2 Sought $4 Million for Face Masks That Didn’t Exist, U.S. Says


They wanted $4 million for a stockpile of face masks, but prosecutors say that the protective gear advertised by two Southern California men did not exist, and that they went as far as to put fake 3M labels on empty boxes.

Now, the two men, Donald Allen, 62, of Riverside, and Manuel Revolorio, 37, of Rancho Cucamonga, have been charged with conspiracy to commit wire fraud, according to a criminal complaint that was unsealed on Monday in U.S. District Court in Brooklyn.

Prosecutors said that Mr. Allen and Mr. Revolorio misrepresented to customers that their company, International Commerce and Investment Group, had been supplying health care providers with personal protective equipment since 2014, and that it had access to millions of face masks, both surgical and N95 respirators.

One of those customers tipped off federal agents, who then arranged to buy masks from the two men, according to the authorities. Mr. Allen and Mr. Revolorio created the impression that they had other customers lined up to pressure a buyer to wire them $4 million, the authorities said.

Richard P. Donoghue, the U.S. attorney for the Eastern District of New York, said in a statement on Monday that the men’s actions were another example of profiteering from the coronavirus pandemic.

“As alleged in the complaint, the defendants sought to take advantage of the urgent national need for lifesaving personal protective equipment through a fraudulent scheme designed to line their own pockets,” Mr. Donoghue said.

If convicted, Mr. Allen and Mr. Revolorio would face up to 20 years in prison and a fine of up to $250,000. They were arrested on Monday and released on $50,000 bond each after making an appearance in U.S. District Court in Los Angeles.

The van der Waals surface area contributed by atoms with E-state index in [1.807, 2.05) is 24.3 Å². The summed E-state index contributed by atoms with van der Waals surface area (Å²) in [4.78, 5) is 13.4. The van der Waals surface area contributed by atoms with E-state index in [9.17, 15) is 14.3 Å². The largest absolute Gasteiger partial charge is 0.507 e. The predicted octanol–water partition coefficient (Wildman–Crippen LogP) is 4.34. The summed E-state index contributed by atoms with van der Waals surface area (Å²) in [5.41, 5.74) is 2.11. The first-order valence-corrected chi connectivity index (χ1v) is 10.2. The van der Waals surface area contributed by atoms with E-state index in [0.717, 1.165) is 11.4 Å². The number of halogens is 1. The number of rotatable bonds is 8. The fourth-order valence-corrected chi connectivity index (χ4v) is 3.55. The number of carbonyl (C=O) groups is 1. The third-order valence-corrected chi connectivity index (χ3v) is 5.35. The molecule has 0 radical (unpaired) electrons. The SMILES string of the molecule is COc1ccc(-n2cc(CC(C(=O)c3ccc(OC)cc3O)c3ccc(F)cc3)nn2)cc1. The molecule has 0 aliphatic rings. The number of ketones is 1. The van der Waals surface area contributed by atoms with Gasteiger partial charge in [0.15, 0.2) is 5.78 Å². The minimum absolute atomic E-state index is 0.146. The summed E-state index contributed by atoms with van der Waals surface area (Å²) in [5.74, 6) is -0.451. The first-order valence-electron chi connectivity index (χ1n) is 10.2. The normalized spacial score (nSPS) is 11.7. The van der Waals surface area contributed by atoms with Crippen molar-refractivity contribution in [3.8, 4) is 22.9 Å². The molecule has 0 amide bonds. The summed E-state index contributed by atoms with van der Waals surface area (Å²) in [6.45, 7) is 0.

Kenneth Reed, a lawyer for Mr. Revolorio, said in an email on Monday night that his client would plead not guilty. He did not comment further.

A public defender for Mr. Allen did not immediately respond to a request for comment.

According to the criminal complaint, Mr. Allen told a customer who was cooperating with the authorities that he didn’t want to inflate his prices too much because it could draw the attention of the F.B.I.

“Here’s the deal, I’m not — I don’t like to price gouge,” Mr. Allen was quoted as saying in the criminal complaint. “I had some guys coming to me and they’re saying, ‘Well, you do the billing, we’ll do this, and then we’ll sell them at $6.10,’ and I said, ‘Get off my phone.’”

Law enforcement officials said that Mr. Allen and Mr. Revolorio created a website for their company and certificates of authenticity for supplies they did not have. Both were filled with errors, the officials said. A toll-free number on the company’s website connected callers to an automated message for an adult telephone service, the criminal complaint said.

When an undercover agent went to an office at a home in Rancho Cucamonga, Mr. Allen and Mr. Revolorio showed the agent some open boxes with masks in them, according to the complaint. There were other boxes that were sealed and shrink-wrapped, which the authorities said were empty.

“The alleged behavior here is nothing short of a betrayal of fellow citizens — both those serving on the front lines, and the communities who need those essential workers able to safely serve,” William F. Sweeney Jr., assistant director in charge of the F.B.I.’s field office in New York, said in a statement on Monday.

Two Tennessee brothers who stockpiled 17,700 bottles of hand sanitizer avoided prosecution and a fine, but won’t recoup the thousands of dollars they spent on the supplies under the terms of a price-gouging settlement that the state attorney general announced last week.



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